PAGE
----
The US Department of Labor (DOL) launched a new consumer assistance web page for retirement and health plan participants to ask questions about their benefits and file complaints if they believe that their benefits have been improperly denied.
On November 10, 2011, the DOL's Employee Benefits Security Administration (EBSA) announced the launch of its new consumer assistance web page, which allows retirement, health and other welfare plan participants to:
Ask EBSA questions about their benefits.
Receive assistance when they believe their benefits have been improperly denied.
The new system, which is available in Spanish, is intended to provide more efficient service to individuals seeking assistance. Requests for assistance can also be submitted by plan service providers (including third-party administrators and attorneys), plan sponsors and government agencies. In addition to general resources, publications and links to important topics on retirement and health plan issues, the web page allows users to contact an EBSA benefits advisor for help by selecting one of the following options:
Ask a Question.
Submit a Complaint.
Report a Problem.
Each of these options links to a form that can be filled out and submitted online or printed and mailed to EBSA. The form requests information about the user, the type of plan the user is asking about and the issue(s) the user is concerned about, which may include:
Eligibility for employer sponsored benefits.
Obtaining documents or statements from the plan.
Plan noncompliance with legal requirements, including ERISA, HIPAA and the Affordable Care Act (ACA).
Plan operation, bankruptcy and merger or acquisition issues.
COBRA notices and benefits.
The form also includes fields for providing contact information about the plan or the employer, including whether the plan contact is an employer, insurer, service provider/plan administrator or union. The form instructs users to attach all relevant documentation, including plan documents, summary plan descriptions (SPDs) and copies of claims, benefits statements and correspondence with the plan administrator.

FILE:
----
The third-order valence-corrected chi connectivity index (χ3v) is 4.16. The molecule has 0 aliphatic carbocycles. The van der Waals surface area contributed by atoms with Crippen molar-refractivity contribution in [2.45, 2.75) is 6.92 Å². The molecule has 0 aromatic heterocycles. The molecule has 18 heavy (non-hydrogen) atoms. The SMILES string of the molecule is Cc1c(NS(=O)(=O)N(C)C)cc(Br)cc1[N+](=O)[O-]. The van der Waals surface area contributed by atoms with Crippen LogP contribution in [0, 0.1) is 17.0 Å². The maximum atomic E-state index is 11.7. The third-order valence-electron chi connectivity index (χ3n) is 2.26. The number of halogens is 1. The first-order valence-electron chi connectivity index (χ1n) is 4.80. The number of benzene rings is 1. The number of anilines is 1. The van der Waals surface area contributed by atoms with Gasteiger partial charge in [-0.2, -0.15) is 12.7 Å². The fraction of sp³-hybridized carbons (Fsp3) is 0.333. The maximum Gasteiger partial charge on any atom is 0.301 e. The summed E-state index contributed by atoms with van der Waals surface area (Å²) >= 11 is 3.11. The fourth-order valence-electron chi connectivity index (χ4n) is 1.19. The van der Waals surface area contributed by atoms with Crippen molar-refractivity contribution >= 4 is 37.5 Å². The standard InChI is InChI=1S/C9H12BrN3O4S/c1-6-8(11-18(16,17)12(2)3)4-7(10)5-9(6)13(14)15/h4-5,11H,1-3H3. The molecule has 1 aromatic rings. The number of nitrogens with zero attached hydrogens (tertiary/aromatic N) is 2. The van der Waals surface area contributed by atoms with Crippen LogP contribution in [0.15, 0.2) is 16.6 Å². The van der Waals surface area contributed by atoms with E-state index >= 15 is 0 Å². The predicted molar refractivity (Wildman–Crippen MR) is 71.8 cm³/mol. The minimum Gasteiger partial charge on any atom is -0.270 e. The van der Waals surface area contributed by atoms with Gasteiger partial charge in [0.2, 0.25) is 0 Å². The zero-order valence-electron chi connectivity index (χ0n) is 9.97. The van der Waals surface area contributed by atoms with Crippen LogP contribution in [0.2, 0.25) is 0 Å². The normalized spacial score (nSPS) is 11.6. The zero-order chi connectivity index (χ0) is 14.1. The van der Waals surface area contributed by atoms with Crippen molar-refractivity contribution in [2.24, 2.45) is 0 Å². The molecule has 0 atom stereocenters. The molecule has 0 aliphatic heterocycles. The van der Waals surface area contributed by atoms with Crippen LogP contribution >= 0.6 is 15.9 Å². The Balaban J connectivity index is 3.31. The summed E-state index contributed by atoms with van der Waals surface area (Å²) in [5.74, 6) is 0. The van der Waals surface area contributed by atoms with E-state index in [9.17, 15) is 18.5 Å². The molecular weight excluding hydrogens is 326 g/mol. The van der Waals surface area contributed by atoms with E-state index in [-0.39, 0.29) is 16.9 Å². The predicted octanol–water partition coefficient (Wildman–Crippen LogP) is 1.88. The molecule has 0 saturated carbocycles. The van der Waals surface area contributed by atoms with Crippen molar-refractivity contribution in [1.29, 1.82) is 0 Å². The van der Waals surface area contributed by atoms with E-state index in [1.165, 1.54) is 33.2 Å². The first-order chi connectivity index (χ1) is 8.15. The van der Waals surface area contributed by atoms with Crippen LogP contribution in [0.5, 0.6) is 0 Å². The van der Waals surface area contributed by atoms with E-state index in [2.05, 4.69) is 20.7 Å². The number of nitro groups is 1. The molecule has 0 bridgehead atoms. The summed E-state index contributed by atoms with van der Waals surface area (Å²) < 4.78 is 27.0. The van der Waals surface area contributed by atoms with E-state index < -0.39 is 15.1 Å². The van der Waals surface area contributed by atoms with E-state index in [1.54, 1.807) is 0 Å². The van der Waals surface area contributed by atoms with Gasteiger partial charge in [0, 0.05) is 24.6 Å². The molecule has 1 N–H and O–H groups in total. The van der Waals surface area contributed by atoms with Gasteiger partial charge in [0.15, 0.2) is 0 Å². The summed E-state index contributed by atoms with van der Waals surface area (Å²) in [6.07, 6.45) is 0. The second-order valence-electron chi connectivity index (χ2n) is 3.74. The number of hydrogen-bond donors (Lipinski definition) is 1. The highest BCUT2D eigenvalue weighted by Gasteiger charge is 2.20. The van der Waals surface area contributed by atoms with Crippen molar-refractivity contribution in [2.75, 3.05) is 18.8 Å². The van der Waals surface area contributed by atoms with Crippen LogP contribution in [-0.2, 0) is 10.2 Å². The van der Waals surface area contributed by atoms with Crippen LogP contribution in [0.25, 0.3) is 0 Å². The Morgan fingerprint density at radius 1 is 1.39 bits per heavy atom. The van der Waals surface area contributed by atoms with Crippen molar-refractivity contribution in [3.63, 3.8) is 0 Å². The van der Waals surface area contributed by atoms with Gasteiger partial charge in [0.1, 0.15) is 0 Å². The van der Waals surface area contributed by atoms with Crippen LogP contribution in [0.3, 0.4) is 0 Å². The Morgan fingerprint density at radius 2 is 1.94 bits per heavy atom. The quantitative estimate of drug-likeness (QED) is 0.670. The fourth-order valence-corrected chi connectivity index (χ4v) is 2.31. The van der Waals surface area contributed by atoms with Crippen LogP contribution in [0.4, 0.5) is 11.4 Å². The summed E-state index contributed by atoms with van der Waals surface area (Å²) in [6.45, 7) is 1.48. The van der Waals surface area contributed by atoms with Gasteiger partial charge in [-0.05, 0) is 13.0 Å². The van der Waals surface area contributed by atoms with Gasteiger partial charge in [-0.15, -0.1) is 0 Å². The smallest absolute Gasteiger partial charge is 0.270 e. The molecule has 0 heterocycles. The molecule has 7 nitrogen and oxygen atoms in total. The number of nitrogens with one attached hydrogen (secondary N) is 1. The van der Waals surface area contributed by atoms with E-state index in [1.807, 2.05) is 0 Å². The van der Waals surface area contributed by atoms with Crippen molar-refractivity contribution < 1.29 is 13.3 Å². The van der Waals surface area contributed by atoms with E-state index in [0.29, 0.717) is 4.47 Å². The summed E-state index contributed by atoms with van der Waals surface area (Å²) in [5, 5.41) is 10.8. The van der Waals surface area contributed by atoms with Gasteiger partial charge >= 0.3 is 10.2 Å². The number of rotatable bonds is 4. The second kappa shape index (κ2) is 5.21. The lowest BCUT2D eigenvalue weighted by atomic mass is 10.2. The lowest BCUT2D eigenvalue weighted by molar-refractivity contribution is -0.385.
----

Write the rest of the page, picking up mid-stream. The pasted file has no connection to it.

The system automatically routes requests to the appropriate regional office based on the user's zip code, and EBSA benefit advisors will respond to any questions or complaints within three business days.
Employers should be aware that complaints submitted through the consumer assistance web page can ultimately lead to EBSA enforcement investigations. Notably, the web page indicates that valid complaints that cannot be resolved through informal dispute resolution can result in enforcement activity. In the last year, EBSA opened 900 formal investigations of retirement and health plans after benefit advisors referred complaints from participants that EBSA could not resolve informally.
In addition, two points about the web page's interaction with the ACA deserve mention:
The consumer assistance web page expressly invites participants and others to submit inquiries regarding plan compliance with the ACA.
This program should not be confused with the health insurance consumer assistance ombudsman programs established under the ACA, which are intended, among other things, to:
educate individuals of their rights and responsibilities regarding group health plan and health insurance coverage;
assist individuals in filing appeals under a group health plan's internal procedures;
provide information about external review procedures; and
assist individuals with group health plans or health insurance enrollment by providing information, referral, and assistance.